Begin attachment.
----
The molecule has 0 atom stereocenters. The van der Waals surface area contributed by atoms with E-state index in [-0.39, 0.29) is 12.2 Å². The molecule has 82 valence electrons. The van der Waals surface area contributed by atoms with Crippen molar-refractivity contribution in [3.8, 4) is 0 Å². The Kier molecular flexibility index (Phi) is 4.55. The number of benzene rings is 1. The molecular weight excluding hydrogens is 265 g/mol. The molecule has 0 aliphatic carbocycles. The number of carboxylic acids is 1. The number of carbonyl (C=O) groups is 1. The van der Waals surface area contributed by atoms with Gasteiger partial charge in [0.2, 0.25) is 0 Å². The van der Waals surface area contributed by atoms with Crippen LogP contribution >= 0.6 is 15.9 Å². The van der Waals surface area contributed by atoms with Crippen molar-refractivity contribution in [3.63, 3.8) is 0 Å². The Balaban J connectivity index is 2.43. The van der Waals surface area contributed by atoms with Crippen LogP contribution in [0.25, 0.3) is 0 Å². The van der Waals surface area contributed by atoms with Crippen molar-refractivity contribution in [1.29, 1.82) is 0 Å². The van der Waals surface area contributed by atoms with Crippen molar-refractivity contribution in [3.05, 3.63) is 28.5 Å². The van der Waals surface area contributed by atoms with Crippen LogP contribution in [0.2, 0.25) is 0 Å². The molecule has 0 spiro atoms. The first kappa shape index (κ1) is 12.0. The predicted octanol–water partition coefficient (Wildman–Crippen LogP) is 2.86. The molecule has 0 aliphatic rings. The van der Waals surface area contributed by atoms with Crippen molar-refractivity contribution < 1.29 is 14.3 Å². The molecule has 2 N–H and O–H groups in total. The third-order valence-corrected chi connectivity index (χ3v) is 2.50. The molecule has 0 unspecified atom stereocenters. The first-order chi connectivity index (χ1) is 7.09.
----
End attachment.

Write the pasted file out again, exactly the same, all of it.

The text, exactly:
The molecule has 0 atom stereocenters. The van der Waals surface area contributed by atoms with E-state index in [-0.39, 0.29) is 12.2 Å². The molecule has 82 valence electrons. The van der Waals surface area contributed by atoms with Crippen molar-refractivity contribution in [3.8, 4) is 0 Å². The Kier molecular flexibility index (Phi) is 4.55. The number of benzene rings is 1. The molecular weight excluding hydrogens is 265 g/mol. The molecule has 0 aliphatic carbocycles. The number of carboxylic acids is 1. The number of carbonyl (C=O) groups is 1. The van der Waals surface area contributed by atoms with Gasteiger partial charge in [0.2, 0.25) is 0 Å². The van der Waals surface area contributed by atoms with Crippen LogP contribution >= 0.6 is 15.9 Å². The van der Waals surface area contributed by atoms with Crippen molar-refractivity contribution in [3.63, 3.8) is 0 Å². The Balaban J connectivity index is 2.43. The van der Waals surface area contributed by atoms with Crippen LogP contribution in [0.25, 0.3) is 0 Å². The van der Waals surface area contributed by atoms with Crippen molar-refractivity contribution in [1.29, 1.82) is 0 Å². The van der Waals surface area contributed by atoms with Crippen molar-refractivity contribution in [3.05, 3.63) is 28.5 Å². The van der Waals surface area contributed by atoms with Crippen LogP contribution in [0.2, 0.25) is 0 Å². The molecule has 0 spiro atoms. The first kappa shape index (κ1) is 12.0. The predicted octanol–water partition coefficient (Wildman–Crippen LogP) is 2.86. The molecule has 0 aliphatic rings. The van der Waals surface area contributed by atoms with Crippen molar-refractivity contribution < 1.29 is 14.3 Å². The molecule has 2 N–H and O–H groups in total. The third-order valence-corrected chi connectivity index (χ3v) is 2.50. The molecule has 0 unspecified atom stereocenters. The first-order chi connectivity index (χ1) is 7.09.